In a second Juno lightning paper published today in Nature Astronomy, Ivana Kolmašová of the Czech Academy of Sciences, Prague, and colleagues, present the largest database of lightning-generated low-frequency radio emissions around Jupiter (whistlers) to date. The data set of more than 1,600 signals, collected by Juno’s Waves instrument, is almost 10 times the number recorded by Voyager 1. Juno detected peak rates of four lightning strikes per second (similar to the rates observed in thunderstorms on Earth) which is six times higher than the peak values detected by Voyager 1.

“These discoveries could only happen with Juno,” said Scott Bolton, principal investigator of Juno from the Southwest Research Institute, San Antonio. “Our unique orbit allows our spacecraft to fly closer to Jupiter than any other spacecraft in history, so the signal strength of what the planet is radiating out is a thousand times stronger. Also, our microwave and plasma wave instruments are state-of-the-art, allowing us to pick out even weak lightning signals from the cacophony of radio emissions from Jupiter. “

NASA's Juno spacecraft will make its 13th science flyby over Jupiter's mysterious cloud tops on July 16.

NASA's Jet Propulsion Laboratory, Pasadena, California, manages the Juno mission for the principal investigator, Scott Bolton, of the Southwest Research Institute in San Antonio. Juno is part of NASA's New Frontiers Program, which is managed at NASA's Marshall Space Flight Center in Huntsville, Alabama, for NASA's Science Mission Directorate. The Microwave Radiometer instrument (MWR) was built by JPL. The Juno Waves instrument was provided by the University of Iowa. Lockheed Martin Space, Denver, built the spacecraft.
Women's Nike Flyknit Max Running Shoe Size 10.5 (620659-406) HOT PUNCH/BLACKNIKE Womens Nike Free Tr 8 942888-800 CRIMSON TINT/NAVY-WHITE Womens Size 8.5,Nike Lunar Hyperrev Ext Olive Green And White Size 12 New In BoxNIB Nike 2016 Mens Flex TR Training Running Shoes White/Black/Volt 830369-101 13,Mens Nike Air Jordan 1 Mid RARE - 554724 120 - White Cool Grey Trainers 23 Sz10,Nike Air Jordan 11 Retro Low GS AJ11 Cool Grey White Kid Women Shoes 528896-003NIKE NEW WOMENS SIDELINE II INSERT SIZE 6.5,Nike AF1 Low Upstep Breathe Women's White/White 33123100,NIKE AIR JORDAN XI 11 RETRO PREMIUM HC HEIRESS BLACK/GOLD MENS 8 WOMENS 9.5,Nike Air Max 95 Women's Black 30796001,Men's Nike Air DT Max 96 "DEION SANDERS" Black-Varsity Maize-White, Size 9,New Mens 10.5 NIKE Dunk High Hi Top White Fireberry Leather Shoes $85 317982-127,Nike Men's Air Monarch IV Training Shoes 415445-001 Size 10 Black,Nike Dunk High Premium Quasar Purple, Limited Edition, Dunk Hi, Nike Basketball,Nike Classics Cortez Leather Womens Style : 807471 WHITE/BLACK-WHITE Size 6,NIKE ZENJI JUVENATE 36.5-40.5 NUEVO rosheone rosherun kaishi free trainer 1Nike Womens Air Rift Lib QS Running Trainers 848476 Sneakers Shoes 101,Nike Air Foamposite One AA3963 100 Silver White Women Basketball Shoes Sz 12 NWB,Nike Metcon 4 Womens 924593-004 Atmosphere Grey Cross Training Shoes Size 8.5Nike 749361 Mens Free Trainer 3.0 V4 Cross Training Low Top Shoes Sneakers,Mens Nike Air Huarache Size 13 BlueGentlemen/Ladies Mens Grey Nike Shoes Sz 8.5 Good design Moderate cost Fair price,NIKE MEN AIR HUARACHE ID SUEDE BLUE SZ 11 WOMEN/SZ 9.5 MENS 777331-988,NIKE Womens Nike Free Rn Running 2017 880840-003 BLACK Size 7,Nike Womens Air Max Motion Low Running Sneakers,Nike grey & blue vintage style leather trainers hi high top sport gym shoes 6 39,Nike Air Max 97 Ultra '17 Particle Rose/Neutral Indigo (WS) (AO2326 600) s 9 NEW,Nike Air Max 1 Se Womens Style : 881101 BLACK/BLACK/POLAR/WHITE Womens Size 8,Nike Air Prestige III High White Size 8.5 (Offer)NIKE ZOOM RIVAL D 10 TRACK SPIKES Size 12.5 Running Shoes,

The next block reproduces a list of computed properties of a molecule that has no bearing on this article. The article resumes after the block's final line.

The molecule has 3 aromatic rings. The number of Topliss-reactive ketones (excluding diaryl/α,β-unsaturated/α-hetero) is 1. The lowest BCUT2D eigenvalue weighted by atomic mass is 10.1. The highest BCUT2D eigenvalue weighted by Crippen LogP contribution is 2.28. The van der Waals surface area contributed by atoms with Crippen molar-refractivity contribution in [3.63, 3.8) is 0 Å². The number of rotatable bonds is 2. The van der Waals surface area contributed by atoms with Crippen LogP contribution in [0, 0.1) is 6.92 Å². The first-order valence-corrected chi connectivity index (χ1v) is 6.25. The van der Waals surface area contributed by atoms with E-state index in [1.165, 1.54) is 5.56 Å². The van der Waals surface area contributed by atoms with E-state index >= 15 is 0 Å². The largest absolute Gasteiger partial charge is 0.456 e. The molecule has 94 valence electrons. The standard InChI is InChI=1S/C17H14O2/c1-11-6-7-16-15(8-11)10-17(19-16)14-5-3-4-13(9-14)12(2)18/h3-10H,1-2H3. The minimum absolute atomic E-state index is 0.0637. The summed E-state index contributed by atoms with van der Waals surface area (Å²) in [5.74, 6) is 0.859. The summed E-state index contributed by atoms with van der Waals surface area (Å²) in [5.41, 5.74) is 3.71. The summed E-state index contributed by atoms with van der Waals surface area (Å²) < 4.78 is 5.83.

NIKE WOMEN'S SIZE 11 AIR ZOOM PEGASUS 33 RUNNING SHOE 831356 PURPLE SMOKE,

Members of the media, please contact:

D.C. Agle
Juno Media Relations Representative
NASA's Jet Propulsion Laboratory
Dwayne Brown
NASA Public Affairs Officer
NASA Headquarters

Where is Juno now?

Visualize Juno’s journey through space and get up-to-date data sets using NASA's Eyes on the Solar System 3D interactive.